Peter Dawkins AO, interim director of Jobs and Skills Australia, the federal government’s new skills and training agency, says thorough workforce planning, with more timely, accurate data, is essential to respond to current and future trends.

    Professor Peter Dawkins AO was enjoying semi-retirement in Melbourne after a 40-year career when he got an offer he couldn’t refuse.

    With a chronic skills shortage blocking economic growth and Australia lagging on productivity and innovation, Dawkins took on a defining role as the interim director of the federal government’s new agency, Jobs and Skills Australia (JSA).

    This statutory body replaced the National Skills Commission (NSC) last year, following the passage of the Jobs and Skills Australia Act 2022.

    As a key element of the Albanese government’s economic architecture, the JSA is designed to provide independent advice and more timely analysis and forecasting of the labour market, plus current, emerging and future skills and training needs across the nation.

    “Our core role is to advise the government and others in the skills systems about Australia’s skills needs,” says Dawkins. “That involves analytical work on the gaps — short, medium and longer term — and what levers to pull to meet those gaps.”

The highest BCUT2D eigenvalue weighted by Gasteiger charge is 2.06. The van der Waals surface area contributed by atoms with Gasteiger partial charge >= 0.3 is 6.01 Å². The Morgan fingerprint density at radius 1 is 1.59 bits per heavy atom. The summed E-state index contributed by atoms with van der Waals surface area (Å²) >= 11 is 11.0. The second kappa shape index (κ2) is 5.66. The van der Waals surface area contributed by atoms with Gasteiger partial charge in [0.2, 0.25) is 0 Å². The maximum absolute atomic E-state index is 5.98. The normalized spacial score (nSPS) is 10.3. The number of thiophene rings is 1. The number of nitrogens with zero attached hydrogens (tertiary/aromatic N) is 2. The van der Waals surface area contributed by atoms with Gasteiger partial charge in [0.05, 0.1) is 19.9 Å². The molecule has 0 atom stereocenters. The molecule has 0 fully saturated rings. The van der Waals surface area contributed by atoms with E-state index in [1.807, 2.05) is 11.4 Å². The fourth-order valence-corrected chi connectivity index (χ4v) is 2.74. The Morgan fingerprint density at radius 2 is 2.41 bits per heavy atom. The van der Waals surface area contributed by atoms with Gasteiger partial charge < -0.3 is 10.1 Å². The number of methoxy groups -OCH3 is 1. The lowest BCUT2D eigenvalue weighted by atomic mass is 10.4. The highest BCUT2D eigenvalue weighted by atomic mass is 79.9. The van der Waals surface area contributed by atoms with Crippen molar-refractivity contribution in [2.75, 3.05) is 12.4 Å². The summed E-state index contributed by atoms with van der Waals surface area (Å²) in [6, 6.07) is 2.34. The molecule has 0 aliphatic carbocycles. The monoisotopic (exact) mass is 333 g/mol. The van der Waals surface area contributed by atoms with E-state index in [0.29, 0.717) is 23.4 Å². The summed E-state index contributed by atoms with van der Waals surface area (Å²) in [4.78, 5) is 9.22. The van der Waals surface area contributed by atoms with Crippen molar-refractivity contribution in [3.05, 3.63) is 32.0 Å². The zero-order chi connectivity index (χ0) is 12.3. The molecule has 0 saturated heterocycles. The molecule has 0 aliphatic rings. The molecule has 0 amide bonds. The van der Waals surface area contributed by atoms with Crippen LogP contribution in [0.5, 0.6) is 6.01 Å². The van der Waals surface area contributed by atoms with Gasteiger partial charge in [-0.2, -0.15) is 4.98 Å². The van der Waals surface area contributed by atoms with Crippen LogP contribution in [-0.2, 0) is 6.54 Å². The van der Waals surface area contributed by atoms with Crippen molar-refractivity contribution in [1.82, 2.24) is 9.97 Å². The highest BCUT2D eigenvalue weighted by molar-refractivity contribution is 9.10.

The JSA approach will follow the classic tripartite model — working closely with business and unions, higher education, and vocational education and training (VET).

    As Minister for Skills and Training Brendan O’Connor told parliament in March, establishing the JSA as a trusted national source of data, analytics and workforce forecasting and planning is a government priority.

    “[The JSA will operate] with unions, employers and state and territory governments brought in as partners, informing and resolving the skills and labour market crisis we are facing in building the workforce we need for Australia’s future,” he said.

    On the agenda

    The JSA has a big remit and expectations are high. There is already a long to-do list.